3 Reasons Why You Should Participate In Beach Clean-Ups!

Nov 26, 2021by Olivia - F&F

With the weather warming up, there’s no better time than now to participate in a beach clean-up event! Tangaroa Blue Foundation is calling on citizen scientists, schools, community groups, corporate groups, families and all ocean-lovers to participate in beach clean-up events over the Summer. Keep on reading to find out why these events are crucial to tackling marine pollution, and how your participation is helping to build the Australian Marine Debris Initiative (AMDI) Database!

Tangaroa Blue Foundation Beach Clean UpTangaroa Blue Foundation Beach Clean Up

To Help Researchers Understand The Types Of Marine Debris

Keeping Australia’s beaches beautiful is up to us. By participating in one of Tangaroa Blue Foundation’s beach clean-up events, you’ll be helping to create an accurate picture of plastic pollution in Australia! 

Each piece of litter collected at these beach clean-up events is grouped into several categories and sent to the AMDI Database. This includes Consumer Items, Packaging Items, Fishing Items, Remnants and Polystyrene Items — plus glass, ceramic, cloth, metal, paper, rubber and wood items. 

“We’re seeking volunteers from all walks of life to get involved and help remove marine debris from the coast. We will collect data on what's found, then work on solutions to stop litter”.

Lucky Bay Western Australia Beach KangaroosLucky Bay Western Australia Beach Kangaroos

To Develop Solutions To Plastic Pollution

The AMDI Database is the biggest marine debris database in the southern hemisphere! From 2004-2014, more than 2000 organisations and 150,000 citizen scientists participated in the AMDI  via Tangaroa Blue Foundation’s beach clean-ups.

This active participation has been instrumental in a UNSW-led study, which found that 84% of the rubbish found along Australia’s beaches is plastic; around half of all marine debris came from land-based sources; and 42% could not be traced because the debris had broken down into microplastics.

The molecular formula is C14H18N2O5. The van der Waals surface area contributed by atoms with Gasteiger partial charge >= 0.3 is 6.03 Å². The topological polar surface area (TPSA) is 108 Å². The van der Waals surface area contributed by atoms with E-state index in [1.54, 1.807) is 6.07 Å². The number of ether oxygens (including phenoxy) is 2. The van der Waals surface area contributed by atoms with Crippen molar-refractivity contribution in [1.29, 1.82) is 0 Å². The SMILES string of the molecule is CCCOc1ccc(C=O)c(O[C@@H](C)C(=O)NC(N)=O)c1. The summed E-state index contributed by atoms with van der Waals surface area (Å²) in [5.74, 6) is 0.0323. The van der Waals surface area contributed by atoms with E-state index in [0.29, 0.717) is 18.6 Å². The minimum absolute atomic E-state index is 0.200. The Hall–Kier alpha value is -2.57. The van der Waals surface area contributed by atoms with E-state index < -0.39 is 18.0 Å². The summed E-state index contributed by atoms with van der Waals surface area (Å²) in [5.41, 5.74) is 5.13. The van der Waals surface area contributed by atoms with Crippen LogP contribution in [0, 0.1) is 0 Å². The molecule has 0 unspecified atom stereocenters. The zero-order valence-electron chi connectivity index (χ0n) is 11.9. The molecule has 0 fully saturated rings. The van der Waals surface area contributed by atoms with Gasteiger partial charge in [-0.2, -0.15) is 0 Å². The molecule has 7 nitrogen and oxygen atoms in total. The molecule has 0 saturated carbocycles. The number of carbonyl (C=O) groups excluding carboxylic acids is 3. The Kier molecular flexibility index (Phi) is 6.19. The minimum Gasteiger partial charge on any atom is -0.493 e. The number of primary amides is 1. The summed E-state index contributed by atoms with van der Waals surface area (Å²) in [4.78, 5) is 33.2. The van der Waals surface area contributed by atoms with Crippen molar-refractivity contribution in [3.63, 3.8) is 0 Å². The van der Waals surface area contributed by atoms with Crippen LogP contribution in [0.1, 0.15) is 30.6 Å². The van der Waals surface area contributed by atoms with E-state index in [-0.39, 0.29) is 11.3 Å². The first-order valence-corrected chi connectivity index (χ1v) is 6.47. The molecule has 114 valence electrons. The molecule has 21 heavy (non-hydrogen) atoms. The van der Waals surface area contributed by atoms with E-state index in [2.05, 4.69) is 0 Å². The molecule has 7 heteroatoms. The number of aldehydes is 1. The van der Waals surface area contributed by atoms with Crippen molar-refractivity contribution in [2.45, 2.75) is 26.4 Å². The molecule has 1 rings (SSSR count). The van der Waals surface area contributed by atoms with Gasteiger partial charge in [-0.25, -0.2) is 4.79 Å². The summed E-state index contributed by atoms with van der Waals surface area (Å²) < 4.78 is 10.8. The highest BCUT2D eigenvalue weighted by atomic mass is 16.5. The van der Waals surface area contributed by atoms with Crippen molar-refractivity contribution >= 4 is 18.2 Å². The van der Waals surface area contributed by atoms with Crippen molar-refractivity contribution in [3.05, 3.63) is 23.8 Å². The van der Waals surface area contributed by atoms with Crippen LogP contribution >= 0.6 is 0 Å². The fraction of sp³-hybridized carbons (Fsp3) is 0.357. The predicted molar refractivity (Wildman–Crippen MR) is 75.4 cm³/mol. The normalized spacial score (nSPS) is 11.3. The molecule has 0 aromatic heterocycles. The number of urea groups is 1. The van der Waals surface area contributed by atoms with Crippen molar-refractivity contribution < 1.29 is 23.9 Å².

“We need to be really targeted and strategic in what changes are put in place to mitigate marine debris, and we need to measure and monitor to make sure we are actually solving the problem, that’s where the data is going to be so critical."

Australia Marine Life Coral ReefAustralia Marine Life Coral Reef

To Protect Marine Life From Harm 

Around 800 species worldwide, including 77 Australian species, are impacted by marine debris. That’s why the Tangaroa Blue Foundation — together with conservation partners, communities, organisations and individuals — are working hard to remove existing marine debris, stop the flow of litter into the ocean and reduce waste produced. 

Casey Woodward said that although ocean pollution is a global problem, Australians taking action in their local area is helping to create change, keep our beaches beautiful, and protect our vulnerable marine life from harm. “Every piece of rubbish removed from the beach means less opportunity for marine animals to be impacted through ingestion or entanglement. The data that is collected also assists us to track litter to its source and create programs to change behaviour and stop rubbish at the source."

With your help, we can prevent marine pollution from ever occurring in the first place. So, will you participate in Tangaroa Blue Foundation’s beach clean-up events over the Summer? If you’re an ocean-lover with a few hours to spare, definitely check out the December calendar of beach clean-up events!

For more amazing clean-up initiatives and updates on single-use plastic bans, head to our Eco News category and check out the blogs below. 

UK Beach Clean-Up Group Hosts Eye-Opening Plastic Waste Exhibition

Ban On Single-Use Plastics

Australia To Phase Out Single-Use Plastics By 2025

More Articles